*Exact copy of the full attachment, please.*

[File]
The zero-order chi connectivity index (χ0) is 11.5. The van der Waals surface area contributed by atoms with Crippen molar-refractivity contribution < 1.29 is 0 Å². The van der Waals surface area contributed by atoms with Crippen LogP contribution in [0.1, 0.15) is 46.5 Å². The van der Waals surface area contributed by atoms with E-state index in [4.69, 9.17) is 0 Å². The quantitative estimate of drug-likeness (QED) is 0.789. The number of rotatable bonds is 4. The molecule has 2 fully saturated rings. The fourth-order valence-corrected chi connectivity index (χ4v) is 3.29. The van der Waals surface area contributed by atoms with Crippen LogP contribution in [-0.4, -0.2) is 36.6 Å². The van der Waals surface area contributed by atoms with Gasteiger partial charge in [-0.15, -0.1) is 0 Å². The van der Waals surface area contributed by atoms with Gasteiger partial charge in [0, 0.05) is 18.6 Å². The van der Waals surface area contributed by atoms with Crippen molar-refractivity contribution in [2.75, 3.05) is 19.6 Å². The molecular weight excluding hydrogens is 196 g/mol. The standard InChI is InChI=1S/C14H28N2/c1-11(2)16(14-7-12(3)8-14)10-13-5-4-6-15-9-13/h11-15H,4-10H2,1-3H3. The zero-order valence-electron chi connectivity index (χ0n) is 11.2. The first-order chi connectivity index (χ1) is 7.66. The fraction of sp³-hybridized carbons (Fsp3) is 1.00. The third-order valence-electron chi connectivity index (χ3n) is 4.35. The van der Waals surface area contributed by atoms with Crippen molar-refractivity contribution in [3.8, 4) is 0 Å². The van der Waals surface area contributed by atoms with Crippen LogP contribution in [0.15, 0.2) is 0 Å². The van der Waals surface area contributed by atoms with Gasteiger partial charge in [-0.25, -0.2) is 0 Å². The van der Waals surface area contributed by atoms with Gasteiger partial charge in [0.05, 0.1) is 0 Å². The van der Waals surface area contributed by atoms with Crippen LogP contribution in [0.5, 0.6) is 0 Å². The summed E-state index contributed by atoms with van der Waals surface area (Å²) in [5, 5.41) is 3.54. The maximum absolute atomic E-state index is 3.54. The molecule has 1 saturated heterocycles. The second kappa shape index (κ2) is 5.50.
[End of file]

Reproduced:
The zero-order chi connectivity index (χ0) is 11.5. The van der Waals surface area contributed by atoms with Crippen molar-refractivity contribution < 1.29 is 0 Å². The van der Waals surface area contributed by atoms with Crippen LogP contribution in [0.1, 0.15) is 46.5 Å². The van der Waals surface area contributed by atoms with E-state index in [4.69, 9.17) is 0 Å². The quantitative estimate of drug-likeness (QED) is 0.789. The number of rotatable bonds is 4. The molecule has 2 fully saturated rings. The fourth-order valence-corrected chi connectivity index (χ4v) is 3.29. The van der Waals surface area contributed by atoms with Crippen LogP contribution in [-0.4, -0.2) is 36.6 Å². The van der Waals surface area contributed by atoms with Gasteiger partial charge in [-0.15, -0.1) is 0 Å². The van der Waals surface area contributed by atoms with Gasteiger partial charge in [0, 0.05) is 18.6 Å². The van der Waals surface area contributed by atoms with Crippen molar-refractivity contribution in [2.75, 3.05) is 19.6 Å². The molecular weight excluding hydrogens is 196 g/mol. The standard InChI is InChI=1S/C14H28N2/c1-11(2)16(14-7-12(3)8-14)10-13-5-4-6-15-9-13/h11-15H,4-10H2,1-3H3. The zero-order valence-electron chi connectivity index (χ0n) is 11.2. The first-order chi connectivity index (χ1) is 7.66. The fraction of sp³-hybridized carbons (Fsp3) is 1.00. The third-order valence-electron chi connectivity index (χ3n) is 4.35. The van der Waals surface area contributed by atoms with Crippen molar-refractivity contribution in [3.8, 4) is 0 Å². The van der Waals surface area contributed by atoms with Crippen LogP contribution in [0.15, 0.2) is 0 Å². The van der Waals surface area contributed by atoms with Gasteiger partial charge in [-0.25, -0.2) is 0 Å². The van der Waals surface area contributed by atoms with Gasteiger partial charge in [0.05, 0.1) is 0 Å². The van der Waals surface area contributed by atoms with Crippen LogP contribution in [0.5, 0.6) is 0 Å². The summed E-state index contributed by atoms with van der Waals surface area (Å²) in [5, 5.41) is 3.54. The maximum absolute atomic E-state index is 3.54. The molecule has 1 saturated heterocycles. The second kappa shape index (κ2) is 5.50.